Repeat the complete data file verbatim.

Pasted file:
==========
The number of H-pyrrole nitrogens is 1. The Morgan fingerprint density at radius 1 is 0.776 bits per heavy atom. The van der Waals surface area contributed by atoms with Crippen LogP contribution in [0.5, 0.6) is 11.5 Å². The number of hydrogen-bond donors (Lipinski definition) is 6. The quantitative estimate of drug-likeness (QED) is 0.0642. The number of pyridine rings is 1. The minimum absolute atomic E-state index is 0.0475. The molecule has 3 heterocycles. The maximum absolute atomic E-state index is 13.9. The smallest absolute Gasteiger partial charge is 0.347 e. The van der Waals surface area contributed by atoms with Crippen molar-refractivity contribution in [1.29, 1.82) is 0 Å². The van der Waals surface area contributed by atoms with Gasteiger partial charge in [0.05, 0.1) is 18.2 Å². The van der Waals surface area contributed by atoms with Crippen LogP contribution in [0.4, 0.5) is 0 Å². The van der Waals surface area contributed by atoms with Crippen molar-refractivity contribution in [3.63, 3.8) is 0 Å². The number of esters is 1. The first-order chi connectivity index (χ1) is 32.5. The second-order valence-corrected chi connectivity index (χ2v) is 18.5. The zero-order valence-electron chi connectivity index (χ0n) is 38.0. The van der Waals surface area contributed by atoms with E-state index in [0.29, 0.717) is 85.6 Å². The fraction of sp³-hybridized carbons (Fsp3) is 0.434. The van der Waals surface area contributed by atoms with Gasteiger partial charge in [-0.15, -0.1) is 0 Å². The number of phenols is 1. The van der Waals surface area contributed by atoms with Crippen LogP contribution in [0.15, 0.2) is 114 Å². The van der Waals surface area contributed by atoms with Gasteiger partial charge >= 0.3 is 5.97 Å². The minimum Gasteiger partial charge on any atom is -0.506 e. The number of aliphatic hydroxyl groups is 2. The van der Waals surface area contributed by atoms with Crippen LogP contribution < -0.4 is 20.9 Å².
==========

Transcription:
The number of H-pyrrole nitrogens is 1. The Morgan fingerprint density at radius 1 is 0.776 bits per heavy atom. The van der Waals surface area contributed by atoms with Crippen LogP contribution in [0.5, 0.6) is 11.5 Å². The number of hydrogen-bond donors (Lipinski definition) is 6. The quantitative estimate of drug-likeness (QED) is 0.0642. The number of pyridine rings is 1. The minimum absolute atomic E-state index is 0.0475. The molecule has 3 heterocycles. The maximum absolute atomic E-state index is 13.9. The smallest absolute Gasteiger partial charge is 0.347 e. The van der Waals surface area contributed by atoms with Crippen molar-refractivity contribution in [1.29, 1.82) is 0 Å². The van der Waals surface area contributed by atoms with Gasteiger partial charge in [0.05, 0.1) is 18.2 Å². The van der Waals surface area contributed by atoms with Crippen LogP contribution in [0.4, 0.5) is 0 Å². The van der Waals surface area contributed by atoms with Crippen molar-refractivity contribution in [3.63, 3.8) is 0 Å². The number of esters is 1. The first-order chi connectivity index (χ1) is 32.5. The second-order valence-corrected chi connectivity index (χ2v) is 18.5. The zero-order valence-electron chi connectivity index (χ0n) is 38.0. The van der Waals surface area contributed by atoms with E-state index in [0.29, 0.717) is 85.6 Å². The fraction of sp³-hybridized carbons (Fsp3) is 0.434. The van der Waals surface area contributed by atoms with Gasteiger partial charge in [-0.15, -0.1) is 0 Å². The number of phenols is 1. The van der Waals surface area contributed by atoms with Crippen LogP contribution in [0.15, 0.2) is 114 Å². The van der Waals surface area contributed by atoms with Gasteiger partial charge >= 0.3 is 5.97 Å². The minimum Gasteiger partial charge on any atom is -0.506 e. The number of aliphatic hydroxyl groups is 2. The van der Waals surface area contributed by atoms with Crippen LogP contribution < -0.4 is 20.9 Å².